Preliminary results indicate that there may have been a zone of wealthy residents to the west of the royal palace, perhaps a ward with primarily nobles and/or wealthy commoners (see map). Although the houses we excavated in other parts of the city were smaller than those in this one neighborhood, we think that most Yautepec residents were fairly prosperous. The artifact assemblages from all of the excavated houses included many imported goods, such as obsidian from Pachuca, salt from the Valley of Mexico lakes, pottery from many parts of central Mexico, and copper and bronze from the Tarascan territory (see photo of bronze tools and jewelry). in addition to local items. In domestic contexts throughout Yautepec, we uncovered considerable evidence for the production of goods such as obsidian tools and jewelry, ceramic figurines, bark paper, and cotton textiles. None of these artifact deposits, however, were heavy enough to suggest that they were the remains of workshops. Unfortunately, we cannot tell from our scattered excavations whether Yautepec had economically specialized wards similar to those at the Aztec city of Otumba. (see photo of ceramic molds for figurines and spindle whorls).

The locations of the colonial and modern Yautepec settlements, just to the north of Aztec Yautepec, contributed enormously to the success of our fieldwork. In most central Mexican towns, the Spanish settlement was constructed directly on top of the Aztec settlement. The Spaniards typically tore down the Aztec pyramid to make a base for construction of a Catholic church. We tested this notion by excavating in and around Yautepec's sixteenth-century church and convent but found no evidence for a temple or other Aztec structure beneath. We do not know why the early Spanish settlers of Yautepec founded their town to the north of the Aztec city, but as archaeologists we are grateful for this turn of events.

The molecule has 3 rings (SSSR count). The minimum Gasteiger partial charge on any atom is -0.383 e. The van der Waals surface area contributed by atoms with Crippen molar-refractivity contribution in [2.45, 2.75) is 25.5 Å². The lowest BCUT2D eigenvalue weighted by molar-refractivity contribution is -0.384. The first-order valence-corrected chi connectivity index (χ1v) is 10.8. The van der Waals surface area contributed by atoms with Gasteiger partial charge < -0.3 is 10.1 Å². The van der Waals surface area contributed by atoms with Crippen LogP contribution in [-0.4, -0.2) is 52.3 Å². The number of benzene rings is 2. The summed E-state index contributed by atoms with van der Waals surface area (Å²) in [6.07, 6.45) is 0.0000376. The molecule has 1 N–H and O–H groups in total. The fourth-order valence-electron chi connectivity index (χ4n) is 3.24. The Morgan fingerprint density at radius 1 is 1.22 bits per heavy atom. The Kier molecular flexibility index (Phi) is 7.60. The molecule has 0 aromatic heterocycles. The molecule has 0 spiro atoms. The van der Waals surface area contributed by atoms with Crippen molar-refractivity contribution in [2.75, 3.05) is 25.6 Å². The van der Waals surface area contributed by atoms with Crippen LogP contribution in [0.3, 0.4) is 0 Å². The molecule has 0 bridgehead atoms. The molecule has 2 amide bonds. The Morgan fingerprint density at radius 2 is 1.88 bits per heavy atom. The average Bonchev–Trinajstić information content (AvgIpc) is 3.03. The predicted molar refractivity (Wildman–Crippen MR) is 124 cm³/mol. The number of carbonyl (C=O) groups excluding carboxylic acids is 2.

Photo of bronze artifacts.
You can click on this photo of ceramic molds (right) to manufacture figurines and spindle whorls.

Urban Life in Aztec Yautepec

In many ways the lives of urban commoners were not very different from the lives of rural peasants. Both were commoners (macehualli) subject to nobles, and both lived as members of wards called calpolli. Most Aztec cities were small settlements, and many urban residents were farmers or part-time craftspersons whose domestic conditions resembled those of peasant families in rural villages. On the other hand, cities were the place of residence and seat of government for the king, and urban commoners were more likely than their rural cousins to be subject directly to the royal palace. Also, because cities were the locations of major markets and concentrations of nobles, urbanites were more likely to be craft specialists. Specialists in the luxury crafts, in particular, would have benefited by living and working near the king and other noble patrons.

In our excavations at the urban center of Yautepec in Morelos we found that the houses of commoners were only slightly larger and fancier than those at the rural sites of Capilco and Cuexcomate. They were far more similar to rural peasant houses than to noble residences. Their domestic artifacts were nearly identical to those excavated at Aztec rural sites with one major difference. Evidence for part-time domestic craft production was much more abundant and widespread among Yautepec houses than at their rural counterparts. Some Yautepec households were involved in producing blades and other tools of obsidian, and the manufacture of ceramic figurines was also a common domestic activity (as evidenced by molds). We also found adult burials at Yautepec.